By the time the Oscars red carpet broadcast started on Sunday night, the statue of a gold, be-robed Harvey Weinstein was gone. The creators, street artists Joshua “Ginger” Monroe and Plastic Jesus, had removed it on Friday due to rain — apparently, the piece wasn’t built to withstand the elements — and never bothered to put it back on display. By Sunday then, the environs surrounding Hollywood Boulevard had returned to their usual order — tourists wandering around aimlessly, their heads fixed on the ground, staring at the stars on the Walk of Fame.
That, of course, is a shame, because the statue would’ve been especially poignant on Oscar night — an evening Weinstein used to own. Instead, the only protest taking place in the area was a group of Korean-Americans opposing U.S. military involvement in the region.
Erected last Thursday, mere blocks from the Dolby Theatre, where the Oscars are held every year, the statue was intended to serve as an uncomfortable reminder of Weinstein’s serial sexual abuse and harassment, and the industry code of silence that provided cover for him for decades. Not exactly subtle, it showed a half-naked Weinstein in his signature slovenly appearance — his face pock-marked and bloated, his robe barely covering his potbellied stomach. In his right hand is an Oscar statue positioned where his penis should be. And he sat atop the proverbial casting couch, the place where so many wannabe Hollywood starlets are pressured to exchange sex for sudden fame.
Ginger and Plastic Jesus wanted passersby to sit next to Weinstein, to experience his gaze and to be within his grasp — and then post their experience to social media. (This is a regular gig for Plastic Jesus, who fucks with Hollywood every year around Oscar-time: “For the past 4 years, I have created an alternative Oscars statue to highlight issues that often go unnoticed in the glitz and glamor of Hollywood, these have included drug addiction, hero worship and exploitation,” he wrote recently on Instagram.)
I understood the sculpture as an art piece — it was expert trolling of Hollywood’s hypocrisy with the respect to the #MeToo movement. But I was particularly interested in the people who posed with it, curious as to what kind of statement they were hoping to make by placing it in their Instagram feed — and how they felt in the presence of such an over-the-top visage of our current moment’s biggest monster.
In the 24 hours or so that the statue was up, it definitely didn’t go ignored, with numerous locals and visitors alike seeking it out and documenting their interaction with it on social media — from the profound to the cringeworthy.
“Some people were sitting next to the statue, and putting their arms around Harvey, and I thought that was kind of obtuse,” says 58-year-old Gregg Donovan, the self-proclaimed “Ambassador of Hollywood,” who works on Hollywood Boulevard each day, marketing bus tours to tourists. “I thought, Why? What’s the reason? I don’t think they realize the implication.”
Indeed, there was something vaguely unsavory to me about posting selfies with the piece — something about playing the whole thing for Instagram likes that distracts from the gravity of Weinstein’s wrongdoing.
Donovan and I seemed to be in the minority, though. “For me, posing with it is a way to show how much of a joke Weinstein now is,” explains Chris Kwon, a 32-year-old who works at a digital media production office near where the statue was located. “We’re not putting the victims down. We’re pointing out there is this terrible person in the society — and that if you behave the way he did, you will forever be remembered as a punchline.”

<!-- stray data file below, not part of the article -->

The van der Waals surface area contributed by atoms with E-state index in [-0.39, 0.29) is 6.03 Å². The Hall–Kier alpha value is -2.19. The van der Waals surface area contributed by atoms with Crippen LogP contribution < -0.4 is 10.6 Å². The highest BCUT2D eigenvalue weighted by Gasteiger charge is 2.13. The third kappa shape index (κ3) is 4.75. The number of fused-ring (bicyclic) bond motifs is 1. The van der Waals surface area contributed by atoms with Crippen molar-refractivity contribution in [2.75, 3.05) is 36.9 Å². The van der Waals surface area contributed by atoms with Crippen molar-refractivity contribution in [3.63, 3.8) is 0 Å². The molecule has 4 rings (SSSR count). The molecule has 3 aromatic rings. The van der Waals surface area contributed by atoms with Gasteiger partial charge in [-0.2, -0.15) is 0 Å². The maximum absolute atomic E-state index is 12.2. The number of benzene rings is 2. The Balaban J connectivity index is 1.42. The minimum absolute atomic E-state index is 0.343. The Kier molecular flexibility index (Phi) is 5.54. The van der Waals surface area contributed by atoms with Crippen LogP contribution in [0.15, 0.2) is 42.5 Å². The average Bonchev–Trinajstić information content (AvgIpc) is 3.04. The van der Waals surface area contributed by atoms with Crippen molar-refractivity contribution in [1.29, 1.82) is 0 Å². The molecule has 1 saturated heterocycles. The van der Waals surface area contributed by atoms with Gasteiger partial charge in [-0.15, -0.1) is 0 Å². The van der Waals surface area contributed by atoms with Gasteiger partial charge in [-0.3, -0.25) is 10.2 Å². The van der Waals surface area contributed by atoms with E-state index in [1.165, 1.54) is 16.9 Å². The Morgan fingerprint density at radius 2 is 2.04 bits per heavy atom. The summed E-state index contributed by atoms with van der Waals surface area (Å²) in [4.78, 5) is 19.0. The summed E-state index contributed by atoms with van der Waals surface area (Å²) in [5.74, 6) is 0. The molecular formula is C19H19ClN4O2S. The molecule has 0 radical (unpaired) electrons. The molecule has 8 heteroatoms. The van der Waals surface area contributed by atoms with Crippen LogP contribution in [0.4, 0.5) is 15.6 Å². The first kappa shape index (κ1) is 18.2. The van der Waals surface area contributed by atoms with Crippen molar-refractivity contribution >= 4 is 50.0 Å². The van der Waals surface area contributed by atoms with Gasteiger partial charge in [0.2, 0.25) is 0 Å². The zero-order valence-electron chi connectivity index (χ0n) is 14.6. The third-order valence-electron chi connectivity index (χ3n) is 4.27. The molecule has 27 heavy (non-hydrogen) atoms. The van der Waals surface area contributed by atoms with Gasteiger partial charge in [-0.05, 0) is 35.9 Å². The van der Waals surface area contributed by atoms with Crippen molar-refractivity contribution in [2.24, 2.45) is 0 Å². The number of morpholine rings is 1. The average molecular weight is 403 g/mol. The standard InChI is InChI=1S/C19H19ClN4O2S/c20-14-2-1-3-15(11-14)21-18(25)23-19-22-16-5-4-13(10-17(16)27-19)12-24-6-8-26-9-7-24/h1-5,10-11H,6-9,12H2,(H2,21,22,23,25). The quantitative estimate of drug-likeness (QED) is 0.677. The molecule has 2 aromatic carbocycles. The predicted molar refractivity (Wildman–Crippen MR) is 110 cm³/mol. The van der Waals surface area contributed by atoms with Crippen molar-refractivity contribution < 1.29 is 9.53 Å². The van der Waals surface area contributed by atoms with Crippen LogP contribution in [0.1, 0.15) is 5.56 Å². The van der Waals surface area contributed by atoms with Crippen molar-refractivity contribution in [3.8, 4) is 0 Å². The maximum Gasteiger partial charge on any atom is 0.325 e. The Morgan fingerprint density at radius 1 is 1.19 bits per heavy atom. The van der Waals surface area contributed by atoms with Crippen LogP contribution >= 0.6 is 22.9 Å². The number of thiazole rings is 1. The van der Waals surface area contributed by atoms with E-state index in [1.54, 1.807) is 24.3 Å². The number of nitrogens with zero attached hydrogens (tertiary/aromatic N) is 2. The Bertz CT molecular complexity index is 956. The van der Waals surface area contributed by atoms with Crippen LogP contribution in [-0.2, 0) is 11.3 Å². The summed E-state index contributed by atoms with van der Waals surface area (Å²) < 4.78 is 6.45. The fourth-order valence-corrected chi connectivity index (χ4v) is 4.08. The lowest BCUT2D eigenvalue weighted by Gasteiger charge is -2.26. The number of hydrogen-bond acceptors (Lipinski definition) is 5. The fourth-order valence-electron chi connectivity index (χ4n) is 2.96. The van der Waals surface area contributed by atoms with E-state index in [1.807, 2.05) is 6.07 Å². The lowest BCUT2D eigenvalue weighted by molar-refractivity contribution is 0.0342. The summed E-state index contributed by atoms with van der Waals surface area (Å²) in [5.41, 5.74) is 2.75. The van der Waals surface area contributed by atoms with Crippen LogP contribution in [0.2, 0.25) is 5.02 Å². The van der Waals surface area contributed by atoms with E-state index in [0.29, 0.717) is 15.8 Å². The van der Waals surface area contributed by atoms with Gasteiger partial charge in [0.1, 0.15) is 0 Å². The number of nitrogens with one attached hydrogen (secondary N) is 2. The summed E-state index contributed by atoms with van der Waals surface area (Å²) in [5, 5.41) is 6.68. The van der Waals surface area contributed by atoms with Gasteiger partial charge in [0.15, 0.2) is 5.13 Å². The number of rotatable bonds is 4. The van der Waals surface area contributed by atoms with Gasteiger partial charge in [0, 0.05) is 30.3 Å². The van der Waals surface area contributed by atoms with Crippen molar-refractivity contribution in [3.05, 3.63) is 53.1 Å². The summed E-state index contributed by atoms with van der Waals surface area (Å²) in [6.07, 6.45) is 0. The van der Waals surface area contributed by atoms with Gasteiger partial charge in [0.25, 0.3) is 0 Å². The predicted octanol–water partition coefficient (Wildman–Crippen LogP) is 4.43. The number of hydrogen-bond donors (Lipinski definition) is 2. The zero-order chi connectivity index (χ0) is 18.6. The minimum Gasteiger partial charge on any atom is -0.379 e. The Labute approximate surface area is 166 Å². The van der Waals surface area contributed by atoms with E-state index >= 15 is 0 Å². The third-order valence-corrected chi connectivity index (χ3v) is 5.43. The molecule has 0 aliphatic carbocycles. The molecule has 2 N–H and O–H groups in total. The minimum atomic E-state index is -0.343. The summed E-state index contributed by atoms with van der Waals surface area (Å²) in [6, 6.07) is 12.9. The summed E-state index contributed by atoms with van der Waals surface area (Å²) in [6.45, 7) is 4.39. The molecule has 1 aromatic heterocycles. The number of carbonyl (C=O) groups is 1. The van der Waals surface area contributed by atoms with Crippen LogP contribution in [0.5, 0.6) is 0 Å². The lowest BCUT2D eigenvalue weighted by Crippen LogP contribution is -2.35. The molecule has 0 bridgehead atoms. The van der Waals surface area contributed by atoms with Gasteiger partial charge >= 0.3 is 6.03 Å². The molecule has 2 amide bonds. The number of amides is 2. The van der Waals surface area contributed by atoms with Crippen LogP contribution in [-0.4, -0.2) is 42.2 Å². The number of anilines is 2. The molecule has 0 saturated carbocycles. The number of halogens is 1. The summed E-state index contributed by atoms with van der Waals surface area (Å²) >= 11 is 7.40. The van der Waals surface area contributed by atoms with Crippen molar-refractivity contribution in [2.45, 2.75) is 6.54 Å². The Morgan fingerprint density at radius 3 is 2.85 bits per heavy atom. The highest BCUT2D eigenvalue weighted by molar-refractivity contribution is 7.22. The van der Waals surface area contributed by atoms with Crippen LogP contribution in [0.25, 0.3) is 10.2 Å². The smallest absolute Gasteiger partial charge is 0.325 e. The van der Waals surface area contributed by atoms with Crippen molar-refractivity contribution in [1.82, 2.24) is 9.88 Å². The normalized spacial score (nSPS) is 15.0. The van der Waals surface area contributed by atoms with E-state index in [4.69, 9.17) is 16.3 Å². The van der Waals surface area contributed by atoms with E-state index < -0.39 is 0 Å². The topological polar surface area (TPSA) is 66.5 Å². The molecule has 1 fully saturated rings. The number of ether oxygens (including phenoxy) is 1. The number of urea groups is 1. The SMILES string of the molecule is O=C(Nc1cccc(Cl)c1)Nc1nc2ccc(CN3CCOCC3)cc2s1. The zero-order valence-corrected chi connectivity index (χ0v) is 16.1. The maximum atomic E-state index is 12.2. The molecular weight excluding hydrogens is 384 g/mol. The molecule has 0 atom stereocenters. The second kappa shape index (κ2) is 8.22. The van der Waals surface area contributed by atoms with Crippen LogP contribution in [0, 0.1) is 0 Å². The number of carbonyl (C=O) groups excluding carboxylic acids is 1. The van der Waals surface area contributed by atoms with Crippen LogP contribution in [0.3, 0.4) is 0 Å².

In his Instagram photo, Kwon leans aways from the gilded Weinstein, seemingly trying to avoid the disgraced movie producer’s lascivious grasp, and making a disgusted face. He punctuates the post with the hashtag #nutstomp.
For her part, Sarah Joy Allison, a 37-year-old street art enthusiast, sidled up right next to Weinstein, placing her hand on his knee. She felt like it was a way to face down power that went unchallenged for far too long. “It’s like, Weinstein is here, out of the shadows. And it’s so shiny. Let’s deal with the reality of who he is,” she says. “The statue is an important statement, and I’m happy to do anything to support it.” (“I hope you get the part,” reads one of the comments of her post.)
“The statue was a much more emotional experience for the women there,” Kwon says of the people he encountered on Thursday. “They were telling me about all the emotions this man evoked in them — feelings of disgust and anger.”
The best example of what Kwon is talking about is probably the trio of women who posed with the statue making the speak-no-evil, hear-no-evil, see-no-evil gestures:
There were no such poses on Sunday afternoon, though — no nut stomps; no hands on knees; no disapproving, Ebert-esque downward turned thumbs; and no women commenting on the blissful ignorance in Hollywood that allowed Weinstein to operate for so many years. Far as I could tell, none of the people walking where the statue had been were aware it had ever even been there in the first place.
Instead, they were taking photos with a different statue in the area — a piece called the Hollywood and La Brea Gateway, but better known by its colloquial name, the Four Ladies of Hollywood gazebo.
Standing at the westernmost end of the Hollywood Walk of Fame, the monument shows four nearly nude women holding up a domed, lattice structure. The piece is topped by an obelisk, with “Hollywood” written on its four sides in neon, block letters. And at its very top is a small statue of Marilyn Monroe in The Seven Year Itch, trying to prevent her dress from billowing up.
Like I said, the usual order had been restored.